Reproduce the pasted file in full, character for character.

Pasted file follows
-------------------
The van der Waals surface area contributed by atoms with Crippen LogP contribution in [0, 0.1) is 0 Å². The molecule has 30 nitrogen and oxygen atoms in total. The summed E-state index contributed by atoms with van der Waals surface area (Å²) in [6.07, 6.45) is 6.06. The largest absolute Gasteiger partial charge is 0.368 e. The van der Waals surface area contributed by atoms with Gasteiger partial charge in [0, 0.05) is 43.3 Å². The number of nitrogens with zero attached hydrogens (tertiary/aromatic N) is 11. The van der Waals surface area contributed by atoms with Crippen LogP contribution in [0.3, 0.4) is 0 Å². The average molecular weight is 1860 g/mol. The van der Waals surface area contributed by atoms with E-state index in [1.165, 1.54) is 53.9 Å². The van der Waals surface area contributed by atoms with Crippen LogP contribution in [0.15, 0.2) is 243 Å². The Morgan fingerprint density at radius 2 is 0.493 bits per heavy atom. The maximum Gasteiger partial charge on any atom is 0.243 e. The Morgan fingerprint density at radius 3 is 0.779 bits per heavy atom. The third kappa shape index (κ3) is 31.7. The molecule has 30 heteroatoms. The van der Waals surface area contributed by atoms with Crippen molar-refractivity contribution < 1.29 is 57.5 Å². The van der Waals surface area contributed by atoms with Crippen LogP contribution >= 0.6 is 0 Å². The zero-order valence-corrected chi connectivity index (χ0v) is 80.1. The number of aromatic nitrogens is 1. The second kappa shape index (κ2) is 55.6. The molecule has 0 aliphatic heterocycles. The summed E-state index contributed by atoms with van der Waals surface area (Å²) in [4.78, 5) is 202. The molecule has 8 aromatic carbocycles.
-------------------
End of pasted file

The van der Waals surface area contributed by atoms with Crippen LogP contribution in [0, 0.1) is 0 Å². The molecule has 30 nitrogen and oxygen atoms in total. The summed E-state index contributed by atoms with van der Waals surface area (Å²) in [6.07, 6.45) is 6.06. The largest absolute Gasteiger partial charge is 0.368 e. The van der Waals surface area contributed by atoms with Gasteiger partial charge in [0, 0.05) is 43.3 Å². The number of nitrogens with zero attached hydrogens (tertiary/aromatic N) is 11. The van der Waals surface area contributed by atoms with Crippen LogP contribution in [0.3, 0.4) is 0 Å². The average molecular weight is 1860 g/mol. The van der Waals surface area contributed by atoms with E-state index in [1.165, 1.54) is 53.9 Å². The van der Waals surface area contributed by atoms with Crippen LogP contribution in [0.15, 0.2) is 243 Å². The Morgan fingerprint density at radius 2 is 0.493 bits per heavy atom. The maximum Gasteiger partial charge on any atom is 0.243 e. The Morgan fingerprint density at radius 3 is 0.779 bits per heavy atom. The third kappa shape index (κ3) is 31.7. The molecule has 30 heteroatoms. The van der Waals surface area contributed by atoms with Crippen molar-refractivity contribution < 1.29 is 57.5 Å². The van der Waals surface area contributed by atoms with Crippen LogP contribution >= 0.6 is 0 Å². The zero-order valence-corrected chi connectivity index (χ0v) is 80.1. The number of aromatic nitrogens is 1. The second kappa shape index (κ2) is 55.6. The molecule has 0 aliphatic heterocycles. The summed E-state index contributed by atoms with van der Waals surface area (Å²) in [4.78, 5) is 202. The molecule has 8 aromatic carbocycles.